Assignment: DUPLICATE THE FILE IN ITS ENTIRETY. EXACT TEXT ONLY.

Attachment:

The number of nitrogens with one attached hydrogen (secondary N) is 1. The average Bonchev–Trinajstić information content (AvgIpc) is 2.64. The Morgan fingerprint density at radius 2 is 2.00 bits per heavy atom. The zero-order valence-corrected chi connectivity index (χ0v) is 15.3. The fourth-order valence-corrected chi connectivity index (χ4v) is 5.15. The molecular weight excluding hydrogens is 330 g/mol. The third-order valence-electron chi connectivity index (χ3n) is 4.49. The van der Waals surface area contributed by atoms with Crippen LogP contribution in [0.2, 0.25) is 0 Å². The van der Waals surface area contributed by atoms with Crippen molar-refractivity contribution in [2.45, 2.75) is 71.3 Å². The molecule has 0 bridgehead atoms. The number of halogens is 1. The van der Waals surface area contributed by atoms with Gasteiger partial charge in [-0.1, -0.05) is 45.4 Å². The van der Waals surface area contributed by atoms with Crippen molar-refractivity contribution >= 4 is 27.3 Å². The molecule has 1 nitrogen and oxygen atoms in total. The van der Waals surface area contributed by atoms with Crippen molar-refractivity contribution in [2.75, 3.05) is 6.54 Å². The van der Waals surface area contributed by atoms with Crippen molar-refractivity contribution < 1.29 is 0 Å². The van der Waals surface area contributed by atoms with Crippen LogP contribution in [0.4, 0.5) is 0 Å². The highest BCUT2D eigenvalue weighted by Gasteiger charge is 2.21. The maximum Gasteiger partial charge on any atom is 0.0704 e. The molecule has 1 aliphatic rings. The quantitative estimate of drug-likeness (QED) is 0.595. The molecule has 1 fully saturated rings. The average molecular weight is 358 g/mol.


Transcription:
The number of nitrogens with one attached hydrogen (secondary N) is 1. The average Bonchev–Trinajstić information content (AvgIpc) is 2.64. The Morgan fingerprint density at radius 2 is 2.00 bits per heavy atom. The zero-order valence-corrected chi connectivity index (χ0v) is 15.3. The fourth-order valence-corrected chi connectivity index (χ4v) is 5.15. The molecular weight excluding hydrogens is 330 g/mol. The third-order valence-electron chi connectivity index (χ3n) is 4.49. The van der Waals surface area contributed by atoms with Crippen LogP contribution in [0.2, 0.25) is 0 Å². The van der Waals surface area contributed by atoms with Crippen molar-refractivity contribution in [2.45, 2.75) is 71.3 Å². The molecule has 0 bridgehead atoms. The number of halogens is 1. The van der Waals surface area contributed by atoms with Gasteiger partial charge in [-0.1, -0.05) is 45.4 Å². The van der Waals surface area contributed by atoms with Crippen molar-refractivity contribution >= 4 is 27.3 Å². The molecule has 1 nitrogen and oxygen atoms in total. The van der Waals surface area contributed by atoms with Crippen molar-refractivity contribution in [2.75, 3.05) is 6.54 Å². The van der Waals surface area contributed by atoms with Crippen molar-refractivity contribution < 1.29 is 0 Å². The van der Waals surface area contributed by atoms with Crippen LogP contribution in [0.4, 0.5) is 0 Å². The highest BCUT2D eigenvalue weighted by Gasteiger charge is 2.21. The maximum Gasteiger partial charge on any atom is 0.0704 e. The molecule has 1 aliphatic rings. The quantitative estimate of drug-likeness (QED) is 0.595. The molecule has 1 fully saturated rings. The average molecular weight is 358 g/mol.